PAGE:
- Multiple naps during the day and disrupted sleep at night characterize the sleep pattern known as irregular sleep-wake rhythm disorder (ISWRD). Someone with ISWRD appears to have a completely disrupted circadian rhythm. They get the recommended amount of sleep during a 24-hour period, but it is broken up into several shorter periods. Alzheimer’s illness, brain traumas, and developmental disabilities are all associated with an increased risk of ISWRD.
Ways to Wake Up Naturally Without an Alarm
Stimulate Your Brain
Use Cold Water
Use Essential Oils
Call a Friend or Relative
How to use light to shift your circadian clock?
Although Juda’s suggestions may not be practical for persons with specific conditions, like as shift workers and those with circadian rhythm abnormalities, they are useful for the rest of us.
- Even on cloudy days, it’s important to spend at least two hours outside soaking in natural light. The intensity of sunlight is many times greater than that of even a well-lit indoor room.
- The morning sun is superior. Juda suggests going outside within an hour or two of your natural wake up time, and he claims that 10 minutes of morning light is equivalent to four, five, or six hours of afternoon light in terms of regulating your circadian clock. She recommends getting as much morning light exposure as possible outside if you have trouble sleeping during the week. “Enjoy your morning coffee on the balcony. Investing as little as five to ten minutes a day can have a profound effect over time.”
- Night owls, who often sleep in later in the day, might benefit much from the morning light. According to Juda, this only serves to further delay their circadian clock, creating a vicious cycle. Reason enough to train oneself to stay in bed rather than rise early.
- People who reside in the western part of a time zone are more prone to suffer from sleep deprivation and obtain, on average, 19 minutes less sleep each night than those who live in the eastern half of a time zone since sunrise and sunset occur at later clock times.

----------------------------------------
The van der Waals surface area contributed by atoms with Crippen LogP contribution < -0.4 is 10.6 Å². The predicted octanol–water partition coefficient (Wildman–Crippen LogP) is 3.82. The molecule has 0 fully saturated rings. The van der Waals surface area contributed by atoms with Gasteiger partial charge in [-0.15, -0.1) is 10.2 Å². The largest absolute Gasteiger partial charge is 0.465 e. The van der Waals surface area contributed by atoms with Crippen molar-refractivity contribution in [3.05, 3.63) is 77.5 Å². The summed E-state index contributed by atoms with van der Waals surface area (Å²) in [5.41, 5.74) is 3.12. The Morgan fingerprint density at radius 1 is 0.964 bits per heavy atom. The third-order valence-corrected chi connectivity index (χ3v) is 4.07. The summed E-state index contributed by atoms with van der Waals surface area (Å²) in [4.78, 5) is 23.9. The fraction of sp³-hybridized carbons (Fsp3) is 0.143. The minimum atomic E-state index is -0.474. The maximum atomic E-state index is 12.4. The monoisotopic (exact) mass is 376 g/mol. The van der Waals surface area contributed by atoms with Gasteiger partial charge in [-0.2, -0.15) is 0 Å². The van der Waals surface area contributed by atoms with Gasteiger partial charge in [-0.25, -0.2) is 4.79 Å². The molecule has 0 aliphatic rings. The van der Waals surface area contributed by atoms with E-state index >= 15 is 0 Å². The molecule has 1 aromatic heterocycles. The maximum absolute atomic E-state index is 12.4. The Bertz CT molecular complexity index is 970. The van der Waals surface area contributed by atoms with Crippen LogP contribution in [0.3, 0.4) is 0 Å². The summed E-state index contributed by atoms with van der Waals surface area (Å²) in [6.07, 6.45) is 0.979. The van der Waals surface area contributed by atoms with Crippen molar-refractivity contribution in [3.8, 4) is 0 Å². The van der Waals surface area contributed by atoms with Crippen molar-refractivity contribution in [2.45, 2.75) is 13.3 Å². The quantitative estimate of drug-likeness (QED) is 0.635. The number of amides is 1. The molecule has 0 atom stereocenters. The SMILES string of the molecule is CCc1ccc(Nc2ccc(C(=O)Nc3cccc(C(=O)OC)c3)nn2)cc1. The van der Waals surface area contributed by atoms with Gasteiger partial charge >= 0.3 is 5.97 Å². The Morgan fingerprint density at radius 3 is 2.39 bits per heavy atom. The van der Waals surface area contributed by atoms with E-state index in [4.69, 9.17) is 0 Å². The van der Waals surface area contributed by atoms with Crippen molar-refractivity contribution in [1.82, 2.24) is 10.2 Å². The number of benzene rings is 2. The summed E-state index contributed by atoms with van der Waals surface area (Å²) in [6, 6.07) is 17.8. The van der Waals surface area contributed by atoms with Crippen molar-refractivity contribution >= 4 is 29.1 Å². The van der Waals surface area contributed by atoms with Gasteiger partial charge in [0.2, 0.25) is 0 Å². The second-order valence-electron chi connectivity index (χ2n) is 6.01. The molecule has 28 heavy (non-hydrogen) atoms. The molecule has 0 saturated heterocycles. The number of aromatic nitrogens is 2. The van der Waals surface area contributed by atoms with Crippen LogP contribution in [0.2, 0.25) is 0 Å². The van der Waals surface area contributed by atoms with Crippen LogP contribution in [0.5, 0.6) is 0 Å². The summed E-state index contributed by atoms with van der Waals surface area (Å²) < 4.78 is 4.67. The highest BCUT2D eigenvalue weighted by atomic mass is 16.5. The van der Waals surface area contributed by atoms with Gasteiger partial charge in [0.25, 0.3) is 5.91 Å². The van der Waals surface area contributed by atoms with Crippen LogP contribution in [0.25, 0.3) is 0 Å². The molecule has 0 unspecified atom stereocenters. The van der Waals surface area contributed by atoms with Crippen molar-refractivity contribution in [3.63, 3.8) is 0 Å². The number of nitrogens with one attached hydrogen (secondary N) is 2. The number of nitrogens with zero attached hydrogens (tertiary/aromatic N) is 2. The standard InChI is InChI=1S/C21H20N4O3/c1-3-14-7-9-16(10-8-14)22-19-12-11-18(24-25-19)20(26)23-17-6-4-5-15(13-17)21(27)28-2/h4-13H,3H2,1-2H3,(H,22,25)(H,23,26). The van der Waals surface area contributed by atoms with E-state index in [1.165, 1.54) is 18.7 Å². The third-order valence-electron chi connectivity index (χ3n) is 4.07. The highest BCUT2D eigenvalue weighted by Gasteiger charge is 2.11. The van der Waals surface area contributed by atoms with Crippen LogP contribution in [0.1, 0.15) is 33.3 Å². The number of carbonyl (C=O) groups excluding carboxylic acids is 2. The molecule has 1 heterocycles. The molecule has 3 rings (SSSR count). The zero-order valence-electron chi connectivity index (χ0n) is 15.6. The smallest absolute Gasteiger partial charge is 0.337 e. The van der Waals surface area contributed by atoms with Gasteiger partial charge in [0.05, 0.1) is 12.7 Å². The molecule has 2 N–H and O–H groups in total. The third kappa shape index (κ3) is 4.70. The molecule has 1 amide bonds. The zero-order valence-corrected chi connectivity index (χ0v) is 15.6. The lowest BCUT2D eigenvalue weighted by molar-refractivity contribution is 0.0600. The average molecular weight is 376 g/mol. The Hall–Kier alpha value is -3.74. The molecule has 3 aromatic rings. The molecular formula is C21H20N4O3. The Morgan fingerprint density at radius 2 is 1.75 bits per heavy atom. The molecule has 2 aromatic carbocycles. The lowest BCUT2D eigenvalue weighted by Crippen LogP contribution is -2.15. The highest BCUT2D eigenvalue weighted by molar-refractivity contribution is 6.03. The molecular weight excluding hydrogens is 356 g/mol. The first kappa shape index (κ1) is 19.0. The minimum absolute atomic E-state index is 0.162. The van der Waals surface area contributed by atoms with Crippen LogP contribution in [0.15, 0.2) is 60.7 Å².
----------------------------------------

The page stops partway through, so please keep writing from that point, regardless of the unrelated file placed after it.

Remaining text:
- Juda advises using a sunshine lamp if it is still dark outside when you first get up. The result is an earlier bedtime in addition to an earlier rise time.
- Inside, use lights with warm tones and begin decreasing them three hours before bedtime. According to Judaism, our eyes are accustomed to daytime exposure to cool, blue or white light and evening exposure to warm, yellow or red light. Light in the evening prevents the body from making melatonin, the sleep hormone, which is released in response to darkness. With smart lighting, you may change the color temperature and set the lights to gradually lower. A wide range of color temperatures is available for LED bulbs.
- In contrast to the typically bright and white bathroom lighting, Juda turns to a night light during her time in the stall. This is an effective pre-bedtime ritual for reducing late-night light exposure.
- Utilize your window coverings to your advantage. At bedtime, Juda lowers the blinds to shield her children from the late-afternoon sun, but she raises them once it gets dark so that her children can soak up the morning rays. Try several things out and see what fits you best. Research has found that using an alarm clock that simulates sunlight can help regulate your circadian clock, and timers can be set on motorized blinds if that isn’t an option.
- Keep in mind that from March to November, we benefit from extra daylight hours thanks to daylight saving time.
Those who have the luxury of working from home may want to experiment with using light to better synchronize biological and social time now.
What to Do at Night to Get Up Easier in the Morning
Find Out How Much Sleep You Need
For optimal alertness, it’s preferable to awaken when you’re in the first stages of sleep. This is the time of day when you are least likely to feel drowsy because you are nearly fully awake.